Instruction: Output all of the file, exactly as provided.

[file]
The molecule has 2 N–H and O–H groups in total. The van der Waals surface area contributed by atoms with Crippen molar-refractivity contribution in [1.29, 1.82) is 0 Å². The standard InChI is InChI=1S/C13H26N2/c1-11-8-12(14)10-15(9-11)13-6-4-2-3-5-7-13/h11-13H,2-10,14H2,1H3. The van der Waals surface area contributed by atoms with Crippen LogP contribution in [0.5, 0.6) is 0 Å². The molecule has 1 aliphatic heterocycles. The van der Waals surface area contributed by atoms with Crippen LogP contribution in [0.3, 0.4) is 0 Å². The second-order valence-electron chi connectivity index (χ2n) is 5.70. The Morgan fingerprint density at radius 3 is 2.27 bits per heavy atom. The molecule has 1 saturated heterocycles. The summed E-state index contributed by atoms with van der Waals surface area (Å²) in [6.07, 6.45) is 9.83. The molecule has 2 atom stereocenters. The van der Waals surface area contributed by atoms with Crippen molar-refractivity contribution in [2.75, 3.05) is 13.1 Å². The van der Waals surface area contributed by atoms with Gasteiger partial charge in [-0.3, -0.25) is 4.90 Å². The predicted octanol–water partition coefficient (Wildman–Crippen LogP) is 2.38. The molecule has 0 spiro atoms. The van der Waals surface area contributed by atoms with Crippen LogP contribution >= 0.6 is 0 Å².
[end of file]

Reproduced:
The molecule has 2 N–H and O–H groups in total. The van der Waals surface area contributed by atoms with Crippen molar-refractivity contribution in [1.29, 1.82) is 0 Å². The standard InChI is InChI=1S/C13H26N2/c1-11-8-12(14)10-15(9-11)13-6-4-2-3-5-7-13/h11-13H,2-10,14H2,1H3. The van der Waals surface area contributed by atoms with Crippen LogP contribution in [0.5, 0.6) is 0 Å². The molecule has 1 aliphatic heterocycles. The van der Waals surface area contributed by atoms with Crippen LogP contribution in [0.3, 0.4) is 0 Å². The second-order valence-electron chi connectivity index (χ2n) is 5.70. The Morgan fingerprint density at radius 3 is 2.27 bits per heavy atom. The molecule has 1 saturated heterocycles. The summed E-state index contributed by atoms with van der Waals surface area (Å²) in [6.07, 6.45) is 9.83. The molecule has 2 atom stereocenters. The van der Waals surface area contributed by atoms with Crippen molar-refractivity contribution in [2.75, 3.05) is 13.1 Å². The van der Waals surface area contributed by atoms with Gasteiger partial charge in [-0.3, -0.25) is 4.90 Å². The predicted octanol–water partition coefficient (Wildman–Crippen LogP) is 2.38. The molecule has 0 spiro atoms. The van der Waals surface area contributed by atoms with Crippen LogP contribution >= 0.6 is 0 Å².